Leon's Weblog

October 28, 2009

PHP Authentication Over Unsecured Internet Connection

Filed under: Software Dev — Leon @ 7:50 pm

When I wrote my earlier article on Managing Users in a PHP Web Application, I neglected to mention that the authentication mechanism is only acceptable when users are connected over a secure connected (HTTPS) or are on a trusted network (such as a corporate intranet). We went through great lengths ensuring that the passwords are stored securely in the database and that the site is not susceptible to SQL injection or XSS techniques. However, when the login form is submitted over an unsecured internet connection the password is sent back to the server in plain text. Anyone lurking on the network can easily get the login credentials using a network sniffer such as Wireshark. The solution to this problem is to hash the password using MD5 on the client side prior to submitting the login page. This is similar to how we hashed the password stored in the database to prevent people with access to the table from viewing users’ passwords.

The following article goes over the technique of securing client-side passwords using a JavaScript implementation of MD5. The key to take away from the article (besides the JavaScript code for MD5) is that the user’s password is hashed and submitted in hashed form only. In my case, I simply replace the clear text password with the hashed version prior to submitting the login form. This is the only change required to the login form code implemented in the previous article.

<input onclick="document.form.txtPW.value=MD5(document.form.txtPW.value)" name="Login" type="submit" value="Login" />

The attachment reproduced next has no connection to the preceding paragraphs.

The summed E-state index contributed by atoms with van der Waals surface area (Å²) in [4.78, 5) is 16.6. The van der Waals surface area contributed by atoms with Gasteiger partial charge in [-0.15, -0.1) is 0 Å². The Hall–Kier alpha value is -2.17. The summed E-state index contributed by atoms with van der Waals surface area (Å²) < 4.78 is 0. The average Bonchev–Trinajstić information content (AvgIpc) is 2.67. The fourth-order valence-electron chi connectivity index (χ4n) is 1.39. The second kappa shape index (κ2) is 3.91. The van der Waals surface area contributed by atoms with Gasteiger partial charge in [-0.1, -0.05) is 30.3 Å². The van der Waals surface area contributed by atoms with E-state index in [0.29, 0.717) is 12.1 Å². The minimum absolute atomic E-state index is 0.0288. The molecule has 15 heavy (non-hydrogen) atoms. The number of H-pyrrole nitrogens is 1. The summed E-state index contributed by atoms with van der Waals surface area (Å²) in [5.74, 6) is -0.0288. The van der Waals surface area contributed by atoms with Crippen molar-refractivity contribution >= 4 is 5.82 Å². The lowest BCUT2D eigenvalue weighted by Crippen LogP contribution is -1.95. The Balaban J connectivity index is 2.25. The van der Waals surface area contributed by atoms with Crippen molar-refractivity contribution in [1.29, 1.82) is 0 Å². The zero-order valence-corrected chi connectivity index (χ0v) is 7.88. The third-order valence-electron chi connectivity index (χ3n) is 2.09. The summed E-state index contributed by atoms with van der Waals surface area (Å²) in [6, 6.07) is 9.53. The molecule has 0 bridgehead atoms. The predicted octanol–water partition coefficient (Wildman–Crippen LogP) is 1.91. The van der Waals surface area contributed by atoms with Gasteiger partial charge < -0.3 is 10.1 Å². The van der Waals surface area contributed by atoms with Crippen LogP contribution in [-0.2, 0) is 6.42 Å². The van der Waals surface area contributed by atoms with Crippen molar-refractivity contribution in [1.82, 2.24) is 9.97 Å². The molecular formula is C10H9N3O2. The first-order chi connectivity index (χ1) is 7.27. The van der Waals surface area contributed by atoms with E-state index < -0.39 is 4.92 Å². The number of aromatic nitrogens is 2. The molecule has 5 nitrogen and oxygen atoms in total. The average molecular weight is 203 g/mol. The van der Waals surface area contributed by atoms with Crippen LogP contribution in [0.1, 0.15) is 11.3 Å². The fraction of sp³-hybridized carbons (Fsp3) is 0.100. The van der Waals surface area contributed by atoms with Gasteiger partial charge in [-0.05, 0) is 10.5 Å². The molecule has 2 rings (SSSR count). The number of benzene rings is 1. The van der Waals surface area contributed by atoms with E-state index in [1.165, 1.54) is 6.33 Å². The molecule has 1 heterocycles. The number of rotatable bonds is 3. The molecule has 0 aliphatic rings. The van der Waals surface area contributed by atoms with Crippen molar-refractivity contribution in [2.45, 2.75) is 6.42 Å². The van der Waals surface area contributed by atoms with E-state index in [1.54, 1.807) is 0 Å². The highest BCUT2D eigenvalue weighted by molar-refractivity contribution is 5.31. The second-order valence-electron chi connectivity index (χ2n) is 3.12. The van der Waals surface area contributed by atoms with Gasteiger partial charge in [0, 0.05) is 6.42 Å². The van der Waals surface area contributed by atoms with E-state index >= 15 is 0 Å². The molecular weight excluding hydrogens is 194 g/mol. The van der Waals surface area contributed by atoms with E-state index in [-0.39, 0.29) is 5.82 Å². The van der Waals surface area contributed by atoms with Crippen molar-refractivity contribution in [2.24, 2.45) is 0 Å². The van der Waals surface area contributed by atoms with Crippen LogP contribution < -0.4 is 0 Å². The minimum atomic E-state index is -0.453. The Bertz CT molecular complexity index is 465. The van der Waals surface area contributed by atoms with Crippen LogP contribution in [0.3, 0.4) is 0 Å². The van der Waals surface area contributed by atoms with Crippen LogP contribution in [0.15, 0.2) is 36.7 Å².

Note that this solution will only work if the client has JavaScript enabled on their browser. You can use FireBug’s network panel to verify that the clear-text password is not transmitted.


  1. This is not a secure solution since anybody, who would be able to catch plain text password, will catch the hash. And authenticate himself by sending it directly to server (by using firebug to modify form or by simply writing his own form).

    Did I miss something?

    Comment by kebet — December 11, 2009 @ 4:50 am
  2. You are absolutely right, kebet. This does not prevent replay attacks as you described. To fix this, the client would have to send back a hashed value of the clear text password appended to their unique session id. This complicated things a bit because we don’t want to store clear text passwords in the database either. I prefer storing a hash of the user’s clear text password appended to their user name to prevent dictionary attacks on the users table. So to authenticate, the client would have to calculate the following:

    MD5( MD5(clear_pw + name) + session_id )

    Of course forcing connections to use HTTPS is a lot easier.

    Comment by leon — December 11, 2009 @ 1:30 pm

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